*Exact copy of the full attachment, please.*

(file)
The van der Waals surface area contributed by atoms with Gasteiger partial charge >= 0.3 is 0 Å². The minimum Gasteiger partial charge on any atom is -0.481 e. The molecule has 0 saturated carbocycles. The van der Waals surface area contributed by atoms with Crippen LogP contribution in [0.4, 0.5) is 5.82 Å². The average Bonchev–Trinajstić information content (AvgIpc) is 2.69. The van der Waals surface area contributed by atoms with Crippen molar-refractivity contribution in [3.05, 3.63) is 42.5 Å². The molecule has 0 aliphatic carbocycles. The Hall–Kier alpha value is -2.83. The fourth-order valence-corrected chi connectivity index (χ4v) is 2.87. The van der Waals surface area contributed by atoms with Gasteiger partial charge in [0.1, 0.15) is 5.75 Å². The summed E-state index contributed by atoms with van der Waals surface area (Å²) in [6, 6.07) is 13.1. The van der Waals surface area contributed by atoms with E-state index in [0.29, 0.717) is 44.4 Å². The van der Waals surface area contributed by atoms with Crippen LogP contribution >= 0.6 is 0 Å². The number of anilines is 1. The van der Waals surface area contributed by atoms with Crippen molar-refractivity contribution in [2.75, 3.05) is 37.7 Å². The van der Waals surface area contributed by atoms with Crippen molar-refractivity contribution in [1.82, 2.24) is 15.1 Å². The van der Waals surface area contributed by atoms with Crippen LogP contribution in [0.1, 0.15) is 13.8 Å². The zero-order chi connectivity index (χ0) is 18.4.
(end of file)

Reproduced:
The van der Waals surface area contributed by atoms with Gasteiger partial charge >= 0.3 is 0 Å². The minimum Gasteiger partial charge on any atom is -0.481 e. The molecule has 0 saturated carbocycles. The van der Waals surface area contributed by atoms with Crippen LogP contribution in [0.4, 0.5) is 5.82 Å². The average Bonchev–Trinajstić information content (AvgIpc) is 2.69. The van der Waals surface area contributed by atoms with Crippen molar-refractivity contribution in [3.05, 3.63) is 42.5 Å². The molecule has 0 aliphatic carbocycles. The Hall–Kier alpha value is -2.83. The fourth-order valence-corrected chi connectivity index (χ4v) is 2.87. The van der Waals surface area contributed by atoms with Gasteiger partial charge in [0.1, 0.15) is 5.75 Å². The summed E-state index contributed by atoms with van der Waals surface area (Å²) in [6, 6.07) is 13.1. The van der Waals surface area contributed by atoms with E-state index in [0.29, 0.717) is 44.4 Å². The van der Waals surface area contributed by atoms with Crippen LogP contribution >= 0.6 is 0 Å². The number of anilines is 1. The van der Waals surface area contributed by atoms with Crippen molar-refractivity contribution in [2.75, 3.05) is 37.7 Å². The van der Waals surface area contributed by atoms with Crippen molar-refractivity contribution in [1.82, 2.24) is 15.1 Å². The van der Waals surface area contributed by atoms with Crippen LogP contribution in [0.1, 0.15) is 13.8 Å². The zero-order chi connectivity index (χ0) is 18.4.